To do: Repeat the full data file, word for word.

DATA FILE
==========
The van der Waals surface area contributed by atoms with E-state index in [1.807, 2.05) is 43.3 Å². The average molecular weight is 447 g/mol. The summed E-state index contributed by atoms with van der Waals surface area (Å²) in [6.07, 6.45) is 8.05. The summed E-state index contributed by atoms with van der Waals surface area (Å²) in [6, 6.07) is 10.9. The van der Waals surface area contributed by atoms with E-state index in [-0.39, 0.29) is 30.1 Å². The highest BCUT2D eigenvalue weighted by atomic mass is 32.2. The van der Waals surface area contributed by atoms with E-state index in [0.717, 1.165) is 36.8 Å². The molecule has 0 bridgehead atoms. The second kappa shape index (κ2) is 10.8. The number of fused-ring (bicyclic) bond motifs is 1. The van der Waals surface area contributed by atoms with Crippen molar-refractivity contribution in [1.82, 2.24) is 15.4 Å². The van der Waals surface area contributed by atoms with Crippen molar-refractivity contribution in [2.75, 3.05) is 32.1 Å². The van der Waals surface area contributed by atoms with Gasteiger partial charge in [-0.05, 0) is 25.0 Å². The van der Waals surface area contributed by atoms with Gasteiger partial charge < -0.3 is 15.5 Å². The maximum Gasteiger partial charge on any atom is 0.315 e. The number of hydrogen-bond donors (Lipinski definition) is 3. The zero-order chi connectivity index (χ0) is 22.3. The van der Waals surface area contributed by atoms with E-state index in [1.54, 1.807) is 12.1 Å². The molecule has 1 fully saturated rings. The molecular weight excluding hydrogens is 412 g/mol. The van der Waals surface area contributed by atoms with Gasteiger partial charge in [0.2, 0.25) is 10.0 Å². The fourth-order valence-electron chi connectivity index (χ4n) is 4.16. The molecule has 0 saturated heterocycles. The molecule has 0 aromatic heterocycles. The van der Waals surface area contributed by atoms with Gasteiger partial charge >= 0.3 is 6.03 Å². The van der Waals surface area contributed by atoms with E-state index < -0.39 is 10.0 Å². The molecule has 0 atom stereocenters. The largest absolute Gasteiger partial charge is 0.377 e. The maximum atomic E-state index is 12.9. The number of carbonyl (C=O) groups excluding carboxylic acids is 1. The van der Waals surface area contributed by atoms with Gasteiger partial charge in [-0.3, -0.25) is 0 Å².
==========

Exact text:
The van der Waals surface area contributed by atoms with E-state index in [1.807, 2.05) is 43.3 Å². The average molecular weight is 447 g/mol. The summed E-state index contributed by atoms with van der Waals surface area (Å²) in [6.07, 6.45) is 8.05. The summed E-state index contributed by atoms with van der Waals surface area (Å²) in [6, 6.07) is 10.9. The van der Waals surface area contributed by atoms with E-state index in [-0.39, 0.29) is 30.1 Å². The highest BCUT2D eigenvalue weighted by atomic mass is 32.2. The van der Waals surface area contributed by atoms with E-state index in [0.717, 1.165) is 36.8 Å². The molecule has 0 bridgehead atoms. The second kappa shape index (κ2) is 10.8. The number of fused-ring (bicyclic) bond motifs is 1. The van der Waals surface area contributed by atoms with Crippen molar-refractivity contribution in [1.82, 2.24) is 15.4 Å². The van der Waals surface area contributed by atoms with Crippen molar-refractivity contribution in [2.75, 3.05) is 32.1 Å². The van der Waals surface area contributed by atoms with Gasteiger partial charge in [-0.05, 0) is 25.0 Å². The van der Waals surface area contributed by atoms with Gasteiger partial charge < -0.3 is 15.5 Å². The maximum Gasteiger partial charge on any atom is 0.315 e. The number of hydrogen-bond donors (Lipinski definition) is 3. The zero-order chi connectivity index (χ0) is 22.3. The van der Waals surface area contributed by atoms with E-state index in [1.54, 1.807) is 12.1 Å². The molecule has 1 fully saturated rings. The molecular weight excluding hydrogens is 412 g/mol. The van der Waals surface area contributed by atoms with Gasteiger partial charge in [0.2, 0.25) is 10.0 Å². The fourth-order valence-electron chi connectivity index (χ4n) is 4.16. The molecule has 0 saturated heterocycles. The molecule has 0 aromatic heterocycles. The van der Waals surface area contributed by atoms with Gasteiger partial charge >= 0.3 is 6.03 Å². The van der Waals surface area contributed by atoms with E-state index < -0.39 is 10.0 Å². The molecule has 0 atom stereocenters. The largest absolute Gasteiger partial charge is 0.377 e. The maximum atomic E-state index is 12.9. The number of carbonyl (C=O) groups excluding carboxylic acids is 1. The van der Waals surface area contributed by atoms with Gasteiger partial charge in [-0.3, -0.25) is 0 Å².